Monday, January 28, 2013


recherche [rəʃɛərˈʃeɪ] a.

1.) Sought out with care; choice. Hence: of rare quality, elegance, or attractiveness; peculiar and refined in kind (GNU Collaborative International Dictionary of English).

Etymology: French, past participle of rechercher, from re- + chercher to seek, search.

"As for visual arts, the current Damien Hirst retrospective at Tate Modern is a perfect opportunity to see what becomes of an artificer whose impulse towards difficult subject matter was unsupported by any capacity for hard cogitation or challenging artistry. The early works – the stuffed animals and fly-bedizened carcasses – retain a certain – albeit recherché – shock value, while the subsequent ones degenerate steadily to the condition of knocked-off merchandise, making the barrier between the gift shop and the exhibition space evaporate in a puff of consumerism" ("In Defense of Obscure Words", Will Self, 2012).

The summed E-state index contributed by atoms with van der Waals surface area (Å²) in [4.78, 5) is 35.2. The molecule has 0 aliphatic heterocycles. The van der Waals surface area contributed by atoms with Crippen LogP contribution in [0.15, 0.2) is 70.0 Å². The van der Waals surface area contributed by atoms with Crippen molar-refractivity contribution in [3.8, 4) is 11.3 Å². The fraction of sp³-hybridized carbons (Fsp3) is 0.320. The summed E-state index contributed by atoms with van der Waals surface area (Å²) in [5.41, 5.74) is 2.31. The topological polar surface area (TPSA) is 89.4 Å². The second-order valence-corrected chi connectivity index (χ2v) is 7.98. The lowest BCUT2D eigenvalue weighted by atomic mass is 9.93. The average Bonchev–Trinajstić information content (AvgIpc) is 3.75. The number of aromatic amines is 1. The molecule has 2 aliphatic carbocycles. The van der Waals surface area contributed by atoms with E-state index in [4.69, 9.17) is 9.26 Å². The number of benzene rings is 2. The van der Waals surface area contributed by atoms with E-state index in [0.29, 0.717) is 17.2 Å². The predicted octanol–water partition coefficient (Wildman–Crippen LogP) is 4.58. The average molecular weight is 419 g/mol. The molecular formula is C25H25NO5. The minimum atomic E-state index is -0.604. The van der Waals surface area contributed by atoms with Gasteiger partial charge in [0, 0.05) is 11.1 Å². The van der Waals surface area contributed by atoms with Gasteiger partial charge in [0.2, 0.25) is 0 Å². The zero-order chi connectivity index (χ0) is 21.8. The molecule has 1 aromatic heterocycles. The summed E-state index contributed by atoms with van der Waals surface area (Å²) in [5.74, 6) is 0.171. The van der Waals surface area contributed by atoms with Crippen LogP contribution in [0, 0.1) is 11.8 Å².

(Der Jungbrunnen, Lucas Cranach der Ältere, 1546)

1 comment:

Bibi said...

Wow, you're on a roll! Seems like every time I check my blogroll one of your posts pops up!

Would it be possible to use the word "recherche" as a noun as well (not "recherché")? Because in French it's a noun (like in "à la recherche du temps perdu"). And since recherché is used as a literal translation from French...

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